Bupropion SR is the first non-nicotine medication shown to be effective for smoking cessation and approved by the FDA for that use. Its mechanism of action is presumed to be mediated by its capacity to block neural re-uptake of dopamine and/or norepinephrine. It is contraindicated in patients with a seizure disorder, a current or prior diagnosis of bulimia or anorexia nervosa, use of a monoamine oxidase (MAO) inhibitor within the previous 14 days, or in patients on another medication that contains bupropion. Bupropion SR can be used in combination with nicotine replacement therapies. Bupropion SR is available exclusively as a prescription medication both with an indication for smoking cessation (Zyban) and an indication for depression (Wellbutrin). Suggestions regarding the clinical use of bupropion SR are provided in Table 33.

Nicotine Gum
Recommendation: Nicotine gum is an efficacious smoking cessation treatment that patients should be encouraged to use. (Strength of Evidence = A)

Recommendation: Clinicians should offer 4 mg rather than 2 mg nicotine gum to highly dependent smokers. (Strength of Evidence = B)
Thirteen studies met selection criteria and were included in the analysis comparing nicotine gum to placebo. Results of this analysis are shown in Table 26. As can be seen by the estimated odds ratio from this analysis, 2 mg nicotine gum improves long-term abstinence rates by approximately 30-80 percent as compared with placebo. Furthermore, a close review of the literature suggests that the 4 mg gum is more efficacious than the 2 mg gum as an aid to smoking cessation in highly dependent smokers (see Table 10. Variables associated with higher or lower abstinence rates).109,110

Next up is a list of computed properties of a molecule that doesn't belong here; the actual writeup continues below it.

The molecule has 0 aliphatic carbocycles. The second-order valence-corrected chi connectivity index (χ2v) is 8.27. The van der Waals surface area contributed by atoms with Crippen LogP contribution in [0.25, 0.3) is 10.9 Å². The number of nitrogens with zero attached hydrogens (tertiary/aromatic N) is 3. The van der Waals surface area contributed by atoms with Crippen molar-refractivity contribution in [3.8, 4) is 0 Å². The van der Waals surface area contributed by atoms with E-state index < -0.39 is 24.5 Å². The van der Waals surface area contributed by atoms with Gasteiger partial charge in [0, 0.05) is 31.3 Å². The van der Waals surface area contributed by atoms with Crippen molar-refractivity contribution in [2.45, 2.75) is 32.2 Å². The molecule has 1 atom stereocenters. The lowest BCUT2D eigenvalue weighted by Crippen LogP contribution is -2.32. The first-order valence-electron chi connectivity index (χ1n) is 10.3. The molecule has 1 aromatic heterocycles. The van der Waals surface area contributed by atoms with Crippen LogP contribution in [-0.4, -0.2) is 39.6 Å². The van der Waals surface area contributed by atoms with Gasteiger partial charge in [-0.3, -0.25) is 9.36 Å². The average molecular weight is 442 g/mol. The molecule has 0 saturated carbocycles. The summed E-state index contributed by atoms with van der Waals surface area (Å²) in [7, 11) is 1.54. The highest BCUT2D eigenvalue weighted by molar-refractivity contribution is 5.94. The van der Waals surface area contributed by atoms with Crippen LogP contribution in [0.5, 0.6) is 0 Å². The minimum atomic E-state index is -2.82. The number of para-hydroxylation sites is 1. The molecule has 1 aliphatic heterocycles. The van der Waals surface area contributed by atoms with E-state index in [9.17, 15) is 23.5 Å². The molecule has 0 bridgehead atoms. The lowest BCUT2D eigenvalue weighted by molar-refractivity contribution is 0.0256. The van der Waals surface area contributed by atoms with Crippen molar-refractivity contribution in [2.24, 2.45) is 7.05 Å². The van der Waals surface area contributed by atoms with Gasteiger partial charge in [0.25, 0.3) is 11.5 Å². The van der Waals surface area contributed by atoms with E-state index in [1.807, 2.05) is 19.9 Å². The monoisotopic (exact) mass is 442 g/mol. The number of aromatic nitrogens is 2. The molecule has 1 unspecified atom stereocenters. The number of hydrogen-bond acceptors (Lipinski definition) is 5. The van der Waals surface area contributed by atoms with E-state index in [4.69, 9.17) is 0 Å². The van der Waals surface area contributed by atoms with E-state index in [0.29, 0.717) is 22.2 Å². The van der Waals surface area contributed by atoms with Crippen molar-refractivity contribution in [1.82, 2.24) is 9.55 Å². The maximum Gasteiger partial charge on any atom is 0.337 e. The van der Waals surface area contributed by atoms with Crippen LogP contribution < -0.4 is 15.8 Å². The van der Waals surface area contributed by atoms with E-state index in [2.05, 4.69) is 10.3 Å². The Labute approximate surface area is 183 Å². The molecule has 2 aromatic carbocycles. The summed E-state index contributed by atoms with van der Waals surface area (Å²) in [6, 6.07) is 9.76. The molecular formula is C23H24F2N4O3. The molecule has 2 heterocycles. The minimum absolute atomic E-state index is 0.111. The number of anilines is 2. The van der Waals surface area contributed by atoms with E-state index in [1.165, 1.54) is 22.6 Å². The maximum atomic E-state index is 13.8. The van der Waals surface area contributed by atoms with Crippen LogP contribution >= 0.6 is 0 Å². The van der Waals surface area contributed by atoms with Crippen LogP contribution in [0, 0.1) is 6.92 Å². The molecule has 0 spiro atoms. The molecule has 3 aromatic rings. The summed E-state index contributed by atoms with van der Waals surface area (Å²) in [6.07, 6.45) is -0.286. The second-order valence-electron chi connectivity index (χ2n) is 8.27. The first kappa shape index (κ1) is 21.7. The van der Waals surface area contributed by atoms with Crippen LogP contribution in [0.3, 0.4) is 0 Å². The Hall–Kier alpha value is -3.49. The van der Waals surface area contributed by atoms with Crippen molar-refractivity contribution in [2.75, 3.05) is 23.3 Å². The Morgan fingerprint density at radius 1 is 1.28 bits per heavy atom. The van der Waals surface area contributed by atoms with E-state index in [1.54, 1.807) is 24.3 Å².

Nicotine gum is currently available exclusively as an over-the-counter medication and is packaged with important instructions on correct usage, including chewing instructions. Suggestions regarding the clinical use of nicotine gum are provided in Table 34.

Nicotine Inhaler
Recommendation: The nicotine inhaler is an efficacious smoking cessation treatment that patients should be encouraged to use. (Strength of Evidence = A)
Four studies met selection criteria and were included in the analysis comparing the nicotine inhaler to placebo. Results of this analysis are shown in Table 27. As can be seen from this analysis, the nicotine inhaler more than doubles long-term abstinence rates when compared to a placebo inhaler.

The nicotine inhaler is available exclusively as a prescription medication. Suggestions regarding the clinical use of the nicotine inhaler are provided in Table 35.

Nicotine Nasal Spray
Recommendation: Nicotine nasal spray is an efficacious smoking cessation treatment that patients should be encouraged to use. (Strength of Evidence = A)